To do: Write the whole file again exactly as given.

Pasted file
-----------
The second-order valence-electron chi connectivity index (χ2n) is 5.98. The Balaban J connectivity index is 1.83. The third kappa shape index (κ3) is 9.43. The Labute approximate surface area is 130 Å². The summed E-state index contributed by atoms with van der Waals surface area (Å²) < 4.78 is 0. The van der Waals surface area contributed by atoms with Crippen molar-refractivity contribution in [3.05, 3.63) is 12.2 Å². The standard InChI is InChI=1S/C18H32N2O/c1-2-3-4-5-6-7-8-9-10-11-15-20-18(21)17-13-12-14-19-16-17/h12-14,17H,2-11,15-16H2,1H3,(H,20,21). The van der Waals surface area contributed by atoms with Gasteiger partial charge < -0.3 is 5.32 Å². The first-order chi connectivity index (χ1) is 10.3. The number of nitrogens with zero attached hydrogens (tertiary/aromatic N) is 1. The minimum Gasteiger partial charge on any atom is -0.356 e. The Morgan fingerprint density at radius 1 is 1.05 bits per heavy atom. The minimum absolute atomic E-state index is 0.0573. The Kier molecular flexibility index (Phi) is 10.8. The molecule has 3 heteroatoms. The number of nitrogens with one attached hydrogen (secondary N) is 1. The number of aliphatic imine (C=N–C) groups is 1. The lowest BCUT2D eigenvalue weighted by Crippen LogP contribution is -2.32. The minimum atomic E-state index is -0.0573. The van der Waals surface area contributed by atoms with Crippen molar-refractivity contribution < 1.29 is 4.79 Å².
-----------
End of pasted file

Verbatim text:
The second-order valence-electron chi connectivity index (χ2n) is 5.98. The Balaban J connectivity index is 1.83. The third kappa shape index (κ3) is 9.43. The Labute approximate surface area is 130 Å². The summed E-state index contributed by atoms with van der Waals surface area (Å²) < 4.78 is 0. The van der Waals surface area contributed by atoms with Crippen molar-refractivity contribution in [3.05, 3.63) is 12.2 Å². The standard InChI is InChI=1S/C18H32N2O/c1-2-3-4-5-6-7-8-9-10-11-15-20-18(21)17-13-12-14-19-16-17/h12-14,17H,2-11,15-16H2,1H3,(H,20,21). The van der Waals surface area contributed by atoms with Gasteiger partial charge < -0.3 is 5.32 Å². The first-order chi connectivity index (χ1) is 10.3. The number of nitrogens with zero attached hydrogens (tertiary/aromatic N) is 1. The minimum Gasteiger partial charge on any atom is -0.356 e. The Morgan fingerprint density at radius 1 is 1.05 bits per heavy atom. The minimum absolute atomic E-state index is 0.0573. The Kier molecular flexibility index (Phi) is 10.8. The molecule has 3 heteroatoms. The number of nitrogens with one attached hydrogen (secondary N) is 1. The number of aliphatic imine (C=N–C) groups is 1. The lowest BCUT2D eigenvalue weighted by Crippen LogP contribution is -2.32. The minimum atomic E-state index is -0.0573. The van der Waals surface area contributed by atoms with Crippen molar-refractivity contribution < 1.29 is 4.79 Å².